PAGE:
Engineering Escherichia Coli Fatty Acid Metabolism for the Production of Biofuel Precursors
MetadataShow full item record
CitationFord, Tyler John. 2015. Engineering Escherichia Coli Fatty Acid Metabolism for the Production of Biofuel Precursors. Doctoral dissertation, Harvard University, Graduate School of Arts & Sciences.
AbstractMedium chain fatty acids (MCFAs, 6-12 carbons) are potential precursors to biofuels
with properties similar to gasoline and diesel fuel but are not native products of Escherichia coli
fatty acid synthesis. Herein we engineer E. coli to produce, metabolize, and activate MCFAs for
their future reduction into alcohols and alkanes (potential biofuels). We develop an E. coli strain
with an octanoate (8-carbon MCFA) producing enzyme (a thioesterase), metabolic knockouts,
and the capability to inducibly degrade an essential metabolic enzyme that would otherwise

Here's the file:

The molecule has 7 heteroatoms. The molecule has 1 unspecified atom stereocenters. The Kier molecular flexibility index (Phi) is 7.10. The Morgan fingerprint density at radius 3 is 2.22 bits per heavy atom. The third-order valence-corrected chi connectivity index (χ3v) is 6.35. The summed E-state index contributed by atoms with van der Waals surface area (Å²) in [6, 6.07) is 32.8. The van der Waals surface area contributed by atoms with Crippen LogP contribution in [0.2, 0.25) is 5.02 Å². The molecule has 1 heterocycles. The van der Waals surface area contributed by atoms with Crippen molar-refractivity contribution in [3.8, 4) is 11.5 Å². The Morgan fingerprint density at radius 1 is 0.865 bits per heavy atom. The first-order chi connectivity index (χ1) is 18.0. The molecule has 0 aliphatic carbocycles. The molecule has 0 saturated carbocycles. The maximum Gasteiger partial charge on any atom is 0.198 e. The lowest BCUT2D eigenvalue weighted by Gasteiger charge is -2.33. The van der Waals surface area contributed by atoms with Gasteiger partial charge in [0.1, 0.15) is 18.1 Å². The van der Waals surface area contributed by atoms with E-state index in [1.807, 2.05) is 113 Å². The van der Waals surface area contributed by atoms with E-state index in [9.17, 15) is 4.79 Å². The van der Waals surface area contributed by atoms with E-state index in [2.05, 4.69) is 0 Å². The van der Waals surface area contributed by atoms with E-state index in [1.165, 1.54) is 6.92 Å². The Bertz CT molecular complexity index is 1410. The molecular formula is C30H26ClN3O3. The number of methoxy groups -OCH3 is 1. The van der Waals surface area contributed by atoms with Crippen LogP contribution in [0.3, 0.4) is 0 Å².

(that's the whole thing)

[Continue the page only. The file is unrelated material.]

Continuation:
divert carbon flux away from octanoate. We show that this strain can produce octanoate at 12%
theoretical yield. To determine limitations on octanoate catabolism that could prevent its
conversion into an acyl-CoA thioester activated for later reduction into alcohols and alkanes, we
evolve E. coli to grow on octanoic acid as sole carbon source. We show that our fastest growing
evolved strain contains mutations that enhance the expression of acyl-CoA synthetase FadD. We
then directly mutate the fadD gene and screen for mutations that enhance growth rate on octanoic
acid. In-vitro assays show that the mutations we identify increase FadD activity on MCFAs.
These results, homology modeling, and further mutagenesis lead us to hypothesize that our
mutations enhance FadD activity by aiding product exit. This work develops a technique
(inducible degradation of an essential metabolic enzyme) and generates fadD mutants that should
be useful for the production of medium chain biofuels and other compounds.
Citable link to this pagehttp://nrs.harvard.edu/urn-3:HUL.InstRepos:17467357
- FAS Theses and Dissertations